Stickley and his brothers, Leopold (1869-1957) and John George (1871-1921) (who together founded the L. & J.G. Stickley Company) and Charles (ca. 1865-1928) and Albert (1862-1928) (who together founded the Stickley Brothers Company, though Charles later left to produce his own line) weren't the only manufacturers of American Arts and Crafts furnishings, but they were among the best.

According to Hunt, modern collectors generally concede that Gustav's work remains the best, with L. & J.G.'s mature pieces rivaling it; from there the ranking passes to Charles Limbert, whose work had more pronounced English influences, and then to the Stickley Brothers, whose more inferior work was mass-produced in Grand Rapids, Michigan, the then-new capital of cheaply produced furniture.


For a brief period, Arts and Crafts dominated the American scene. By 1916, though, the movement was all but dead. Gustav himself declared bankruptcy on May 20, 1915, after the approach of World War I reduced furniture purchases so much that he could no longer sustain his new, idealistic headquarters, the Craftsman Building in New York. In December 1916, he stopped publishing The Craftsman.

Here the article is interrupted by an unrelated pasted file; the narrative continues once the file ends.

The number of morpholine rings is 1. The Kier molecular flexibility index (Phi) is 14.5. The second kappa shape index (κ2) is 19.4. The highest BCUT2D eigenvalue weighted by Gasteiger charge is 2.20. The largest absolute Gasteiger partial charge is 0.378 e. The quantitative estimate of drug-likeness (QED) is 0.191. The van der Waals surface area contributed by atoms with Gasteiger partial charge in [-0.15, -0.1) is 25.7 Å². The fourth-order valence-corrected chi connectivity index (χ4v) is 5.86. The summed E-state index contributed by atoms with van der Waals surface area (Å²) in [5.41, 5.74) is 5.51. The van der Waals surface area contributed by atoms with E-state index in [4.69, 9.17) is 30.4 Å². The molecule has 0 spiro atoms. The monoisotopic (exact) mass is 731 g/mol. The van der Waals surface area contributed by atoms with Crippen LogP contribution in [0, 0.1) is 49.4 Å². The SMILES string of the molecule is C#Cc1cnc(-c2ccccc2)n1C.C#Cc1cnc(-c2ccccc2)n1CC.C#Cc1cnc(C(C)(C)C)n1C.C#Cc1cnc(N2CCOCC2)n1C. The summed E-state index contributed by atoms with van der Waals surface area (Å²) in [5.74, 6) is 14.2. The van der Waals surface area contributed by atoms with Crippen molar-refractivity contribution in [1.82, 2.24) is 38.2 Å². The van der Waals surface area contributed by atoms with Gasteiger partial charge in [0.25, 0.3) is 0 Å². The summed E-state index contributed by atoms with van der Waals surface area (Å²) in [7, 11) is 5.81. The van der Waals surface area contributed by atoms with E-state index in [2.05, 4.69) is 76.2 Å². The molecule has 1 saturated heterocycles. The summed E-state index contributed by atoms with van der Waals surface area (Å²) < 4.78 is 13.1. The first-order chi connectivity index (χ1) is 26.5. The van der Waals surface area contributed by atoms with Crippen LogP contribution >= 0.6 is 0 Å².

Even if Morris and Stickley's dream of a socialist utopia never came true, though, there designs have found a brief taste of immortality. L. & J.G continued to produce furniture for several more years, though they began to integrate more traditional designs like cherry colonial reproductions into their line. Today, Arts and Crafts furniture is still made under their imprint.

And in recent years, with Arts and Crafts regaining popularity, a cottage industry of individual craftsmen has also emerged. Although purists may reject the new pieces, they do have a clear value: individuals who can't afford original period pieces can still find relatively inexpensive reproductions whose craftsmanship often rivals the originals.

—Article by Doug Childers

Posted April 1, 1999



William Morris

Gustav Stickley